Q&A with Danielle Carter
PCC Employee of the Year
How did you find out that you are Employee of the Year?
I was sipping my coffee early one morning, and our CEO (Leslie Graham) contacted me to let me know I had been selected as PCC's Employee of the Year. I couldn't believe it. I had no idea I was even being considered for the award. The last few years have come with both professional and personal challenges for many of us. There have definitely been some trying days for myself and my family, so having my work recognized during such a chaotic time feels amazing!
How long have you been at PCC?
I will be with PCC for ten years in December. I love my job. I feel beyond lucky to work with a core group of people who advocate and support me. I don't know if I'd be as successful in another organization. PCC is constantly offering opportunities to develop staff professionally, asking us what we need, and is a truly family-friendly workplace. That's meant the world to me. It's allowed me to raise my children and be there for them whenever they were sick or needed me, including when we lost their father to cancer at the beginning of COVID.
RFP Issued For Montgomery Cares
Network Adequacy Assessment
The Primary Care Coalition (PCC) is seeking a vendor to set standards for reasonable access, and perform network adequacy assessments of the primary care and specialty care provider networks for the locally-funded Montgomery Cares program. Annually, Montgomery Cares provides access to healthcare for ~20,000 uninsured, low-income adult residents of Montgomery County, MD. PCC seeks a vendor with experience working with provider networks and ability to collect input directly from current and former Montgomery Cares patients using statistically valid mechanism(s). The vendor must have experience working with low-income populations, and with people who have limited English proficiency.
Proposals Due: 3:00 p.m. (EDT) on July 11, 2022.
Period of Performance: August 15, 2022 to January 27, 2023.
In Addressing the Trauma of Unaccompanied Minors, PCC Develops Sustainable Behavioral Health Services
When Montgomery County began welcoming large numbers of unaccompanied minors from Central America, it quickly became apparent that they needed more than resettlement. These children had been through incredibly challenging journeys and still faced many tough days. They had experienced trauma, and they needed complex, compassionate care.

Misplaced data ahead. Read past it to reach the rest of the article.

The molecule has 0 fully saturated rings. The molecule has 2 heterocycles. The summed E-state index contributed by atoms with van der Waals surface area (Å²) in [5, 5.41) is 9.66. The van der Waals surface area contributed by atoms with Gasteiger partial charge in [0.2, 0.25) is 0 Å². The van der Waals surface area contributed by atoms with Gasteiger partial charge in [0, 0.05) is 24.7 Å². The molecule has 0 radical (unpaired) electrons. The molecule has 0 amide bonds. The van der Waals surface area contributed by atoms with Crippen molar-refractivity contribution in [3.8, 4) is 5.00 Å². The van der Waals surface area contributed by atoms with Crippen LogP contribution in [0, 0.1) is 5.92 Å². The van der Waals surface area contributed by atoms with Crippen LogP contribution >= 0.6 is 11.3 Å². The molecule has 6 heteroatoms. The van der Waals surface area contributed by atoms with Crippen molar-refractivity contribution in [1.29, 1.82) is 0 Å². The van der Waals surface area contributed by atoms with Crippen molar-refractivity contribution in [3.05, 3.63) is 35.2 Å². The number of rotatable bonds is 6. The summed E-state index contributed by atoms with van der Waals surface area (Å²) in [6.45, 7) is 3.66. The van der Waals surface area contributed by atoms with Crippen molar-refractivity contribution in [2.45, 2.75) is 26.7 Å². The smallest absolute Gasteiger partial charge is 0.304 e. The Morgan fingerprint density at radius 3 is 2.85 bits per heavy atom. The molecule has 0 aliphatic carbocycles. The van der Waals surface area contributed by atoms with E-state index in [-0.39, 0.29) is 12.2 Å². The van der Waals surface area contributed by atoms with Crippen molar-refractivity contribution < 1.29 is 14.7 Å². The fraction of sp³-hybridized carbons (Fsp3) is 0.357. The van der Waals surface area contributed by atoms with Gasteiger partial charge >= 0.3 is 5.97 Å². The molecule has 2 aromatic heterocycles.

The Primary Care Coalition and our partners initially had no mechanism to connect Care for Kids (CFK) participants with essential behavioral health services. But in 2017, PCC received a five-year grant from the Health Resources and Services Administration (HRSA) of the U.S. Department of Health and Human Services to pilot behavioral health services for CFK participants through the Caring for the Whole Child (CWC) project.
CFK enrollment grew quickly during the five-year CWC pilot, from 4,800 to more than 7,000 children a year. When the program took in 794 new children in FY 21, 65.8% (523) were from the influx of unaccompanied minors, many of whom had experienced violence and trauma that no child should have to endure. CFK could not have addressed their behavioral health needs without the Caring for the Whole Child services.
June 30, 6 – 7 p.m. COVID Trivia and Pride History, hosted by Independence Now via Zoom, featuring drag performer Dissa Bility. June is Pride Month, so feel free to dress up and celebrate in style. Everyone is welcome.
July 6, 4 – 5 p.m. Free Adaptive Fitness Class hosted by Disability Partnerships via Zoom every Wednesday for people with limited to no mobility and seniors. Funded by a grant from the Adventist Community Partnership Fund. Register here.
SAVE THE DATE – November 10, 2022, 30th Anniversary Kick-Off Celebration Story-Telling Show, hosted by the Primary Care Coalition at AFI Theatre, 8633 Colesville Rd, Silver Spring, MD 20910.
Solving Montgomery's Healthcare Crisis: It Takes An International Village
By Mona Negm
Executive Director and Founder,
American Muslim Senior Society
I've spent 54 years in the field of multi-cultural aging, working at the local, state, and national level helping develop programs, research and policy that impacted the quality of life for the county's diverse older population.
When I founded the American Muslim Senior Society (AMSS), an interfaith, not-for-profit health and long-term
care organization in 2017, it was natural that we address the social determinants of health that challenge low-income Montgomery County residents 55 and older, as well as families. To develop culturally sensitive programs reflective of the needs of the county’s diverse communities, we partnered with interfaith and community leaders, and trained culturally diverse Ambassadors to help us identify persons in need. We held many community dialogues to find out their issues of concern and found out that having access to food, financial security, and culturally sensitive caregiving, were essential to their health and wellness.